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A poster by Henri Gerbault depicting flirting between a man and a woman

Flirting or coquetry is a social and sexual behavior involving body language, or spoken or written communication between humans. It is used to suggest interest in a deeper relationship with another person and for amusement.

A person might flirt with another by speaking or behaving in such a way that suggests their desire to increase intimacy in their current relationship with that person. The approach may include communicating a sense of playfulness, irony, or by using double entendres.

A study in body language: Haynes King's Jealousy and Flirtation
Laurel (played by Marilyn Monroe) flirting with Dr. Fulton (played by Cary Grant) in the film Monkey Business (1952)


The origin of the word "flirt" is unknown. The first use of the word dates to 1580—with the intransitive "flit" and the noun form—ca 1590—with the transitive "flick".[1]

Flirt has been attributed to the French conter fleurette, meaning to woo. Fleurette, meaning small flower, was used in the 16th century in some sonnets[2] and texts, and has since fallen out of use.[3][4][5] This expression is still used in French, often mockingly, however the English loanword, "to flirt" is in the common vernacular.[6]

Historical context[edit]

During World War II, anthropologist Margaret Mead was working in Britain for the British Ministry of Information and later for the U.S. Office of War Information,[7][8] delivering speeches and writing articles to help American soldiers better understand British civilians,[9] and vice versa.[10] Mead found a pattern of misunderstandings in the flirtations between American soldiers and British women regarding who was supposed to take which initiative. She wrote of the Americans, "The boy learns to make advances and rely upon the girl to repulse them whenever they are inappropriate to the state of feeling between the pair", as contrasted to the British, where "the girl is reared to depend upon a slight barrier of chilliness... which the boys learn to respect, and for the rest to rely upon the men to approach or advance, as warranted by the situation." When flirting with each other, British women could interpret an American soldier's gregariousness as something more intimate or serious than he had intended.[7]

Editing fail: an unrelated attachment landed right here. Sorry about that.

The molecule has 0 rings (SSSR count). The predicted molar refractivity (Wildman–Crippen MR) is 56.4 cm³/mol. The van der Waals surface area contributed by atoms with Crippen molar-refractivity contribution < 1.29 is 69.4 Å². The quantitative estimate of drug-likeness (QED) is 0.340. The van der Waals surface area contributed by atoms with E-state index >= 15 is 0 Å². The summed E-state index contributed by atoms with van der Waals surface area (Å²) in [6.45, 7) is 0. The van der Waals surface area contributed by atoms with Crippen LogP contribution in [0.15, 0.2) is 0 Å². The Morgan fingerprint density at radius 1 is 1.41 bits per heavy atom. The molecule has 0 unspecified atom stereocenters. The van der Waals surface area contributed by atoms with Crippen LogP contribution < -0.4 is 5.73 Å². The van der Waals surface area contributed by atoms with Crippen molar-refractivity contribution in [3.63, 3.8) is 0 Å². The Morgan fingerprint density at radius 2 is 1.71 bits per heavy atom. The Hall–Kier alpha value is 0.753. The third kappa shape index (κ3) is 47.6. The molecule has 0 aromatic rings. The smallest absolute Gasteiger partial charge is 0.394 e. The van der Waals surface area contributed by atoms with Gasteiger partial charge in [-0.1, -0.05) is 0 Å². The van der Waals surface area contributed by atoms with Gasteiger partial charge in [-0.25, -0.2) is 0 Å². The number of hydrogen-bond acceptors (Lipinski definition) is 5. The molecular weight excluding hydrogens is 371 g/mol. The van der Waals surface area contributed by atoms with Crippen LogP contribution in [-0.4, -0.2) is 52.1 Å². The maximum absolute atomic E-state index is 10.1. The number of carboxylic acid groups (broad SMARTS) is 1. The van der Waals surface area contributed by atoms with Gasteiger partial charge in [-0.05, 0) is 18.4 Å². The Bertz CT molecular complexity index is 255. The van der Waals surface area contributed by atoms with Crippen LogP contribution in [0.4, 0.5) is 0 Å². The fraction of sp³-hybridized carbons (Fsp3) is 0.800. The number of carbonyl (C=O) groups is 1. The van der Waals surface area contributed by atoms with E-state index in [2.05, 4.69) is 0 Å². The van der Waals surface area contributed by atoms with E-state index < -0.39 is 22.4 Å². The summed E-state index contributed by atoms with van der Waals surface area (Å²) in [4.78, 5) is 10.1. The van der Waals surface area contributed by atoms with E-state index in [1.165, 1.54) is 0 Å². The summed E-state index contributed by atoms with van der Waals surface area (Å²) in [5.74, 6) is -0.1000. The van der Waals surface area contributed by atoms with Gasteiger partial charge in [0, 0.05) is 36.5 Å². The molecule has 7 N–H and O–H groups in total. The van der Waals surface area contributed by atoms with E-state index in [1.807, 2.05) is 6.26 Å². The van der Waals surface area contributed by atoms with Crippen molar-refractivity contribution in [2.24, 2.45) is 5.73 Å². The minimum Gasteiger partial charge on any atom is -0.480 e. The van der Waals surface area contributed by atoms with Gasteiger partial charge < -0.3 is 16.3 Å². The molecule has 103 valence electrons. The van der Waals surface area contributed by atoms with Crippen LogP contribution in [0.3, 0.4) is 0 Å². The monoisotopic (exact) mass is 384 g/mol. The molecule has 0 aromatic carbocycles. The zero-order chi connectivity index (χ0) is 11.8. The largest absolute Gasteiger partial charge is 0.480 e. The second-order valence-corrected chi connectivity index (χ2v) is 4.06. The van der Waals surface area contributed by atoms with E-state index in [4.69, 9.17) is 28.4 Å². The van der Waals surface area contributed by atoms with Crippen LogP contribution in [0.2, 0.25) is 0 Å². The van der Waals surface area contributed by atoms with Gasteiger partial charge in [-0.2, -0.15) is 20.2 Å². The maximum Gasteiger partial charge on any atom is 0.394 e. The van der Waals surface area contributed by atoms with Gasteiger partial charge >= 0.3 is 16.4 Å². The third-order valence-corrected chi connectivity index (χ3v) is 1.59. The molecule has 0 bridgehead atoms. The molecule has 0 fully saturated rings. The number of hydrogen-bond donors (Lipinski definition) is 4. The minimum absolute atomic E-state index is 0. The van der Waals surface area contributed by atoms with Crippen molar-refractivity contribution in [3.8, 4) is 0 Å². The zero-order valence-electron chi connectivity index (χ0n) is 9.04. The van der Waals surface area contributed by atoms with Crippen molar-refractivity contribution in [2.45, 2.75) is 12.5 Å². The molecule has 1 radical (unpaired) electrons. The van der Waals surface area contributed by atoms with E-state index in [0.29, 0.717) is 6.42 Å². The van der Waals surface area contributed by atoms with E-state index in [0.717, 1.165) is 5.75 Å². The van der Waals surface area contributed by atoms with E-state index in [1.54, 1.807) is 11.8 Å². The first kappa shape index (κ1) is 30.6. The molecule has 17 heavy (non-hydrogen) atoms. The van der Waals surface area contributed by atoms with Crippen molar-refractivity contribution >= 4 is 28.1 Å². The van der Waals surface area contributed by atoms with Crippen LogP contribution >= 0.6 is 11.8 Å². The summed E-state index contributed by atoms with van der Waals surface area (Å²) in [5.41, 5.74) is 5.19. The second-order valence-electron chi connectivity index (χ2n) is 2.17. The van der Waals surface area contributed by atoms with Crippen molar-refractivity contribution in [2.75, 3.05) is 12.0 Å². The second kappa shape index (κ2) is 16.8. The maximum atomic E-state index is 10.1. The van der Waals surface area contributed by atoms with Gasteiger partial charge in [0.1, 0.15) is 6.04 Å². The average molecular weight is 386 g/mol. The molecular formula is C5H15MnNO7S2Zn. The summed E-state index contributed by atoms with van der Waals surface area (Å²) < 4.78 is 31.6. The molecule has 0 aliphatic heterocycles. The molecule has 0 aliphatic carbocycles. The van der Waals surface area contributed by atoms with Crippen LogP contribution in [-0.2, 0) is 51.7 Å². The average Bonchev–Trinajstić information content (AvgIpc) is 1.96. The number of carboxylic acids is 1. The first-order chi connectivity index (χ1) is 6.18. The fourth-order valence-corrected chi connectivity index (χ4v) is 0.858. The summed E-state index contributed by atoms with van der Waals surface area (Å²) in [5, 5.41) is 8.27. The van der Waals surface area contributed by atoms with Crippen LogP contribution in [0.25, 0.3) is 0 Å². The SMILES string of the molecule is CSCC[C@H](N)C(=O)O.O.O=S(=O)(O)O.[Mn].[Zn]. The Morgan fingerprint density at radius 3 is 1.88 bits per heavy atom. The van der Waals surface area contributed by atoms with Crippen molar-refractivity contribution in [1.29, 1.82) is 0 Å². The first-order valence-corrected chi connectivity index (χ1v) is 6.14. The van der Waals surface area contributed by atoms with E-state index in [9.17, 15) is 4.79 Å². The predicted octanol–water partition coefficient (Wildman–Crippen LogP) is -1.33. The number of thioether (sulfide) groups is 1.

Communications theorist Paul Watzlawick researched courtship behaviors between English women and North American servicemen in late- to post-WWII, finding common misunderstandings of intent. The simple act of kissing during the 'wrong stage' of the courtship often led both parties to believe the other was being too forward, too soon.[11]


A woman flirts with a soldier by tickling him with a feather.

According to social anthropologist Kate Fox, there are two main types of flirting: flirting for fun, and flirting with further intent.[12]

In a 2014 review, sociologist David Henningsen identified six main motivations for flirting: sex, relational development, exploration, fun, self-esteem, and as a means to an end.[13] Henningsen found that many flirting interactions involve more than one of these motives. There also appear to be gender differences in flirting motivation.


Many people flirt as a courtship initiation method.[14] The person flirting will send out signals of sexual availability to another, and expects to see the interest returned in order to continue flirting. Flirting can involve non-verbal signs, such as an exchange of glances, hand-touching, and hair-touching; or verbal signs, such as chatting, giving flattering comments, and exchanging telephone numbers in order to initiate further contact.

Many studies have confirmed that sex is a motivation for flirting.[15] A study by Messman and colleagues demonstrated that the more one was physically attracted to a person, the higher the chances one would flirt with them.[15]

Misinterpretation and consequences[edit]

Flirting is often performed subtly, and evidence shows that people are often mistaken in how they interpret flirting behaviors.[15] If the main purpose of flirting is to signal interest to another person, then one might expect that the signaling would be done clearly and explicitly. An explanation for the ambiguous nature of human flirting lies in the costs associated with courtship.[14] Indeed, according to Gersick and colleagues, signaling interest can be costly as it can lead to the disturbance of the nature of a relationship.[16]

The costs associated with interest signaling may be magnified in humans compared to the animal world, as the existence of language means information can circulate much faster. For instance, in the case of eavesdropping, information overheard by an eavesdropper can be spread to large social networks, thereby magnifying the social costs.[16]